Winter Hours Resume September 5
Press Release · Friday, August 11, 2000
On Tuesday, September 5, the day after Labor Day, winter hours will resume at the Exhibition Hall of the National Archives and Records Administration. The Exhibition Hall, located on Constitution Avenue between 7th and 9th Streets, NW, will be open to the public from 10 A.M. to 5:30 P.M. seven days a week, through March 31, 2001. Summer hours of 10 A.M. to 9 P.M. will resume April 1, 2000. Admission is free. The Exhibition Hall is open every day except December 25. Beginning July 5, 2001, the Exhibition Hall will be temporarily closed for renovation. It will reopen in 2003.
The Microfilm and Central Research Rooms at the downtown building, and the Research Complex at the National Archives at College Park, Maryland, are open to the public Monday and Wednesday, 8:45 A.M.- 5 P.M.; Tuesday, Thursday and Friday, 8:45 A.M.- 9 P.M.; and Saturday, 8:45 A.M. - 4:45 P.M. These hours are the same year round. The research rooms are closed on Sundays and all Federal holidays. Please note that the National Archives will be closed for research on Labor Day.
On permanent display in the Rotunda of the Exhibition Hall are the Charters of Freedom - the original Declaration of Independence, Constitution, and Bill of Rights. The 1297 version of the Magna Carta, on indefinite loan from the Perot Foundation, is also on display.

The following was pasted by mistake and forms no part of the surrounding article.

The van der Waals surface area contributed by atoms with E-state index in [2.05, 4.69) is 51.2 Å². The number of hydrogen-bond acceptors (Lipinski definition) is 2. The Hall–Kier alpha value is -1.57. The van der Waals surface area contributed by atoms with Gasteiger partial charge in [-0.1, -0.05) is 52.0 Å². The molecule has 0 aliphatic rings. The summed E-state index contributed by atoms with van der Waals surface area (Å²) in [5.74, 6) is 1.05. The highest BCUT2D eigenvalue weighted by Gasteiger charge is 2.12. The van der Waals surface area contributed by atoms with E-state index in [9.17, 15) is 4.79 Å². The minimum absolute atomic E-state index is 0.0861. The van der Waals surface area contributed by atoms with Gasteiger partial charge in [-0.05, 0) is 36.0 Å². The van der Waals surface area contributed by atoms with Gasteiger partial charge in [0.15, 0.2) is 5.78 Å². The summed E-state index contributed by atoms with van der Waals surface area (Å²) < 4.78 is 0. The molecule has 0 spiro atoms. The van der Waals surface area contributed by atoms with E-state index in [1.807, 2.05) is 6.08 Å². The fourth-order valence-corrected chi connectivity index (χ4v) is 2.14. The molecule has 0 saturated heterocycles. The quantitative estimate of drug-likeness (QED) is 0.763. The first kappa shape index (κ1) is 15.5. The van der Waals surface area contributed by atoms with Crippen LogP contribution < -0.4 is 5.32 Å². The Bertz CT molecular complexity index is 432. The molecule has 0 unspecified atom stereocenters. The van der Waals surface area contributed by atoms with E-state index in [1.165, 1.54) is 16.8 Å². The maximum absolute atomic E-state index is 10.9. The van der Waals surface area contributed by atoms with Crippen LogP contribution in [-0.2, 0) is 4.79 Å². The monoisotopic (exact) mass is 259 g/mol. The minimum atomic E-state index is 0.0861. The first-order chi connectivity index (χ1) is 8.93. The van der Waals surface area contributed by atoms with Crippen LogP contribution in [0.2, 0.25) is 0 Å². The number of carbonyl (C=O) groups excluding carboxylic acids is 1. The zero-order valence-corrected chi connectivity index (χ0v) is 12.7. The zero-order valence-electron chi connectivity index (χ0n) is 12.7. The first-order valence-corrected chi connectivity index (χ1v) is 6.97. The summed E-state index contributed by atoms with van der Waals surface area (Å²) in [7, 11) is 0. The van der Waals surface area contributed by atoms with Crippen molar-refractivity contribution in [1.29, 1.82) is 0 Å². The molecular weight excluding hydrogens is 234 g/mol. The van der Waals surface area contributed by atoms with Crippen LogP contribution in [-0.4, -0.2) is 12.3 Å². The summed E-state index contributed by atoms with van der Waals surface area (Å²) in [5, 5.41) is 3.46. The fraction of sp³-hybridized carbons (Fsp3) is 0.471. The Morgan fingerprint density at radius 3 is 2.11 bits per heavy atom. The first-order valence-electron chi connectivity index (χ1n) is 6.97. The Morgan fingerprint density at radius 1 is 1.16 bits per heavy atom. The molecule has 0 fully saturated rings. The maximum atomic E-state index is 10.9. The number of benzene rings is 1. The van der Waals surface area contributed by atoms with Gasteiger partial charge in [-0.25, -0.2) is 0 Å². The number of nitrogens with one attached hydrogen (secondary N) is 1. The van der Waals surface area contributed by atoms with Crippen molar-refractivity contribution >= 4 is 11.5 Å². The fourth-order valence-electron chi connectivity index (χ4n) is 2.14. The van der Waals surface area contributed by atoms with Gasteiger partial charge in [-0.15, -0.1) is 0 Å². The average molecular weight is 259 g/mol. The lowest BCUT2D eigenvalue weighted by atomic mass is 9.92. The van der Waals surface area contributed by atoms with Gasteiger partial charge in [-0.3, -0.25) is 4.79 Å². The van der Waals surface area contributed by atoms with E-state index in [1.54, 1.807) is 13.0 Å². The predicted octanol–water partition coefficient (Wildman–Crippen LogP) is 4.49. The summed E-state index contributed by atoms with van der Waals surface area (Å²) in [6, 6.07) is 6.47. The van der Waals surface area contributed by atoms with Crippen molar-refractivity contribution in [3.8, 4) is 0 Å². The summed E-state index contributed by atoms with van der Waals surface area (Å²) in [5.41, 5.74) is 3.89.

The exhibition "Treasure of Congress" is featured in the Rotunda in the 26 cases that flank the Charters of Freedom. Celebrating the 200th anniversary of the move of the Congress to Washington, DC, the exhibition showcases the central roles that the House and Senate have played, by taking visitors behind the scenes into the halls and conference rooms of the Capitol during crucial turning points in American history. "Treasures of Congress" will be on display through February 19, 2001.
"Picturing the Century: One Hundred Years of Photography from the National Archives" is on display in the Circular Gallery. Celebrating the end of the century, this unique photographic exhibition chronicles the major events of the last 100 years. Through July 4, 2001.
This page was last reviewed on October 16, 2019.
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